Q: My horse was sound when he was turned out one night, and the next morning he was lame in the hind end. It took quite a few diagnostics by my veterinarian before it was determined that he had suffered a slight pelvic fracture. How common is this...... Read More

Article

Nerve Blocks of the Lower Limb

October 01, 1996

When a veterinarian performs a lameness examination, he or she often will use nerve blocks to try and determine the location of the problem. The areas are "blocked" so that they become numb to pain, revealing which structures are involved in... Read More

Article

DOD: Developmental Orthopedic Disorders

September 01, 1996

Ask six veterinarians what causes developmental orthopedic disorders in foals and you might get six different answers. According to Tina Kemper, DVM, there could very well be six causes, and possibly more. Kemper specializes in equine internal... Read More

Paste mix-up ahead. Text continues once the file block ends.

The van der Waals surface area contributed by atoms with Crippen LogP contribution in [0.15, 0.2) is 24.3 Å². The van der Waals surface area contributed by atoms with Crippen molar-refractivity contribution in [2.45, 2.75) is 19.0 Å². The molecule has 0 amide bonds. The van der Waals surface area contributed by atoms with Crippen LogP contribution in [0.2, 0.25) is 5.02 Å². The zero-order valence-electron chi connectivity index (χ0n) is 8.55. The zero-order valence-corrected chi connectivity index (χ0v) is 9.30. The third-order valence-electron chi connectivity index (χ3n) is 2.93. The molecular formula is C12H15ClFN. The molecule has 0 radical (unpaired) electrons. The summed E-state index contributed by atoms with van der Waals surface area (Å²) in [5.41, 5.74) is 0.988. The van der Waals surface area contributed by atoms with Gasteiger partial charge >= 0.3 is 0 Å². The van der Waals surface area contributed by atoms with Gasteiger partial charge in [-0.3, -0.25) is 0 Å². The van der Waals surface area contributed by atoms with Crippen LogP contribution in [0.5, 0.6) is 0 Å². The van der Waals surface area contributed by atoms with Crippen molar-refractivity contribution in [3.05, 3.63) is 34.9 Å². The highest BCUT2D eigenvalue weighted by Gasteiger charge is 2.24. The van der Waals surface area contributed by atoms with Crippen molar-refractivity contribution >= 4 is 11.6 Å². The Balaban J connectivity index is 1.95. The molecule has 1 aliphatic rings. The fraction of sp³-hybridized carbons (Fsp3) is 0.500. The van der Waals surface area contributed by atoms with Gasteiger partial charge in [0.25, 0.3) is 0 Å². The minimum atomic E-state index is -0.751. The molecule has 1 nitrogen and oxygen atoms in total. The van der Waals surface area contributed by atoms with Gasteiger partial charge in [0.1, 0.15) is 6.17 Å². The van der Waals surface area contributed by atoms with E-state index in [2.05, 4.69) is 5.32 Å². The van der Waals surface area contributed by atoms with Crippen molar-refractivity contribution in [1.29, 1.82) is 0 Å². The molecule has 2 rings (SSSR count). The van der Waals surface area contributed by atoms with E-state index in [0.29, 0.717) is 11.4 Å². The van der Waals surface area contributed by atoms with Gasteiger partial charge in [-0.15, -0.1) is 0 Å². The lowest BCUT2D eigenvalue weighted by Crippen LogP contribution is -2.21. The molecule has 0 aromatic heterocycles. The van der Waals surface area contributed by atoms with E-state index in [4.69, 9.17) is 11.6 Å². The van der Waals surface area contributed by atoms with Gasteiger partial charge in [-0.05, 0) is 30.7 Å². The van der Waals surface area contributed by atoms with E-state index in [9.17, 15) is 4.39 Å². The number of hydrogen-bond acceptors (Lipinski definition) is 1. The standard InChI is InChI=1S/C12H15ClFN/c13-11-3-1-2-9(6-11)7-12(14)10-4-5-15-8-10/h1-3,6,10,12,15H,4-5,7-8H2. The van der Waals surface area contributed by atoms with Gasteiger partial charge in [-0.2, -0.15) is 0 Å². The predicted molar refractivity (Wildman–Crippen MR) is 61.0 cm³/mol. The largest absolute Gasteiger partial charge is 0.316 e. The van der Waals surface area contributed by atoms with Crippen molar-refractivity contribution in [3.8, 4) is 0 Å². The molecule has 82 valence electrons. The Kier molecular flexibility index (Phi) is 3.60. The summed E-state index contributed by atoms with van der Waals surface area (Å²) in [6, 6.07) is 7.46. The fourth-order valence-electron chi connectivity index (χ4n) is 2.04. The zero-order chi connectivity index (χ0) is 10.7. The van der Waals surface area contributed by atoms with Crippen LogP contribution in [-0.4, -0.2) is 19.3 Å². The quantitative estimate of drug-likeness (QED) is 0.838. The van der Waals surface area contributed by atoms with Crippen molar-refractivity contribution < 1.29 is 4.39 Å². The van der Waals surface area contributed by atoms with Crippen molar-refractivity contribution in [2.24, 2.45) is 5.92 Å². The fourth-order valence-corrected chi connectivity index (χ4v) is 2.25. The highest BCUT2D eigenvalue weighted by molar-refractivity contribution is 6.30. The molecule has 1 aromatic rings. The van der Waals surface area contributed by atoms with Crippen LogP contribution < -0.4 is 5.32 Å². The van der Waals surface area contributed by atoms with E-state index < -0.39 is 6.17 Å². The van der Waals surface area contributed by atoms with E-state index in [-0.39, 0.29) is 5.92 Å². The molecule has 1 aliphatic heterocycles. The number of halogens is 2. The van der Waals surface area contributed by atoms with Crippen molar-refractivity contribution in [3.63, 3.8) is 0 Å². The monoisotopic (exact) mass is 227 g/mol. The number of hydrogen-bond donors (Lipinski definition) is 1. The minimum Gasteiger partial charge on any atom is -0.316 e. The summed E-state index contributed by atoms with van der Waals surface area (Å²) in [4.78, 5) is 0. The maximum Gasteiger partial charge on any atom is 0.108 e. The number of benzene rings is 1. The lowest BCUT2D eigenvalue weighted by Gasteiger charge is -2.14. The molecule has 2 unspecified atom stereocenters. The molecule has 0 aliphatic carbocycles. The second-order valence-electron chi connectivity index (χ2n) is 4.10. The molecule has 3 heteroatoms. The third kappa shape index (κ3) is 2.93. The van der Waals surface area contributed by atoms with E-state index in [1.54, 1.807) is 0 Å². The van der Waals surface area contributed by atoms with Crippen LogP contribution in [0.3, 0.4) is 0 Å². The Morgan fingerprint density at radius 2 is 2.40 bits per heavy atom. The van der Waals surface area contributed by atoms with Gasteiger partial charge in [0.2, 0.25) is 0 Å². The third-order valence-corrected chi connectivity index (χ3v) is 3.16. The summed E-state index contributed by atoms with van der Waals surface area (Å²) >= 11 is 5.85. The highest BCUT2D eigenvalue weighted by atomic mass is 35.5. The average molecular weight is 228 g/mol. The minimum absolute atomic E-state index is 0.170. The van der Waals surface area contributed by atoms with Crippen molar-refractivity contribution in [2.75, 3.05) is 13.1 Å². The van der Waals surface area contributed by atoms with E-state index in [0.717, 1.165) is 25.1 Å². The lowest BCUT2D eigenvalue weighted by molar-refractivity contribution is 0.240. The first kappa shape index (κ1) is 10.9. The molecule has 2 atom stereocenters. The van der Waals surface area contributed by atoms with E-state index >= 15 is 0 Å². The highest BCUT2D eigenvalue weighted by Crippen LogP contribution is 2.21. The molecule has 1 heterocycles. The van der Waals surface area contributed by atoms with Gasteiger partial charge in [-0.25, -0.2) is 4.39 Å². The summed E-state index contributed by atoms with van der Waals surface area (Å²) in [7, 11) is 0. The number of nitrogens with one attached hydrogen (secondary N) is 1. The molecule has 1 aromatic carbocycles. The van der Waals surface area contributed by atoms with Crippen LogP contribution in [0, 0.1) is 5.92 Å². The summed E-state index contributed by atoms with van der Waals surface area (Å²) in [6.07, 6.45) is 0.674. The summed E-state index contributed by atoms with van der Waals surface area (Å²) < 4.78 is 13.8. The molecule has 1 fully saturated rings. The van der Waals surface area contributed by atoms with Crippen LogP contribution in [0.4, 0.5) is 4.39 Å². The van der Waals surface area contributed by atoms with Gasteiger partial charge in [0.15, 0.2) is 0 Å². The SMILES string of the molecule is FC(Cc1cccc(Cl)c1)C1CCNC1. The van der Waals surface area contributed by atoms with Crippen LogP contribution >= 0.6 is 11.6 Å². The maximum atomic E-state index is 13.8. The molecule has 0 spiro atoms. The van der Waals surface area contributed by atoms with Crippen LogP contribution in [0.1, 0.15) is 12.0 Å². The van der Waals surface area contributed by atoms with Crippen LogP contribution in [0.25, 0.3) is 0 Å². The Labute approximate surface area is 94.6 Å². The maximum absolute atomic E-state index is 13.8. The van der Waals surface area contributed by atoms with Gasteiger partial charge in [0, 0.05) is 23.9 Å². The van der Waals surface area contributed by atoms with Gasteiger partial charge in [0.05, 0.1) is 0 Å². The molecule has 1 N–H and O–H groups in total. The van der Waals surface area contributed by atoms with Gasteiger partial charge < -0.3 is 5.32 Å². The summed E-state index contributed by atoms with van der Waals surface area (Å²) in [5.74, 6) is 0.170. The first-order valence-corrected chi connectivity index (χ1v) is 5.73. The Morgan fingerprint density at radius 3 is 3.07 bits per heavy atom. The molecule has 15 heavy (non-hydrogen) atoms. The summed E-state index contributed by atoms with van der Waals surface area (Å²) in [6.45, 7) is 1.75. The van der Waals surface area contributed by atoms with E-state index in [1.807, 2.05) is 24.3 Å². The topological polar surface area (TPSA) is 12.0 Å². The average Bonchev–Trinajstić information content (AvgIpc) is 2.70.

Article

Decoding the Laminitis Mystery

June 01, 1996

Laminitis and founder are two words in the lexicon of the horse that are guaranteed to elicit a definite response, whether it is a painful memory for a horse owner, a recurring anxiety for a breeder, a shoeing dilemma for a farrier, a complex prognos... Read More

Article

Traction or Trauma?

June 01, 1996

Some astute horsemen have long alleged that certain styles of horseshoes might predispose a racehorse to catastrophic injury, often resulting in euthanasia of the athlete. A recently completed study at the University of California, Davis,... Read More

Article

Dorsiflexion and Carpal Damage

February 01, 1996

Last time we talked about carpal arthrosis, pointing out that too much bowing--dorsiflexion--of the foreleg at the knee was the immediate cause of damage to the articular cartilage. Further, with a bit of mechanics, we saw that too much... Read More